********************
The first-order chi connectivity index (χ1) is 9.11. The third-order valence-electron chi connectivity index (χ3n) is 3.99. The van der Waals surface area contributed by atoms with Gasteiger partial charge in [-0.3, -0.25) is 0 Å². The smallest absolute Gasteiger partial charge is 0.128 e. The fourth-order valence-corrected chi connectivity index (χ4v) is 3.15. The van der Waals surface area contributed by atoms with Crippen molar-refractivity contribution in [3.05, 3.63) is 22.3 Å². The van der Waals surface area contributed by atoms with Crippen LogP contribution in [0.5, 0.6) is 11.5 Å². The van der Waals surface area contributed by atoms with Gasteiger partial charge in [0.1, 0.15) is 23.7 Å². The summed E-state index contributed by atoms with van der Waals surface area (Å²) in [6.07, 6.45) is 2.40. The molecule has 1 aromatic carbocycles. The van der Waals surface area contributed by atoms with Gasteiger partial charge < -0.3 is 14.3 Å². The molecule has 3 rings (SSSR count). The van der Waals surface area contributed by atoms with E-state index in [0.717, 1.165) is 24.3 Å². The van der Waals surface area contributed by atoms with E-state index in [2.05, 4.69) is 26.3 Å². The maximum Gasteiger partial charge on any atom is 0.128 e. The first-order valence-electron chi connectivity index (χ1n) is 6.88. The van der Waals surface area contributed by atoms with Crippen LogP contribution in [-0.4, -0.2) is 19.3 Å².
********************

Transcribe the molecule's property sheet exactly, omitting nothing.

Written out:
The first-order chi connectivity index (χ1) is 9.11. The third-order valence-electron chi connectivity index (χ3n) is 3.99. The van der Waals surface area contributed by atoms with Gasteiger partial charge in [-0.3, -0.25) is 0 Å². The smallest absolute Gasteiger partial charge is 0.128 e. The fourth-order valence-corrected chi connectivity index (χ4v) is 3.15. The van der Waals surface area contributed by atoms with Crippen molar-refractivity contribution in [3.05, 3.63) is 22.3 Å². The van der Waals surface area contributed by atoms with Crippen LogP contribution in [0.5, 0.6) is 11.5 Å². The van der Waals surface area contributed by atoms with Gasteiger partial charge in [0.1, 0.15) is 23.7 Å². The summed E-state index contributed by atoms with van der Waals surface area (Å²) in [6.07, 6.45) is 2.40. The molecule has 1 aromatic carbocycles. The van der Waals surface area contributed by atoms with Gasteiger partial charge < -0.3 is 14.3 Å². The molecule has 3 rings (SSSR count). The van der Waals surface area contributed by atoms with E-state index in [0.717, 1.165) is 24.3 Å². The van der Waals surface area contributed by atoms with E-state index in [2.05, 4.69) is 26.3 Å². The maximum Gasteiger partial charge on any atom is 0.128 e. The first-order valence-electron chi connectivity index (χ1n) is 6.88. The van der Waals surface area contributed by atoms with Crippen LogP contribution in [-0.4, -0.2) is 19.3 Å².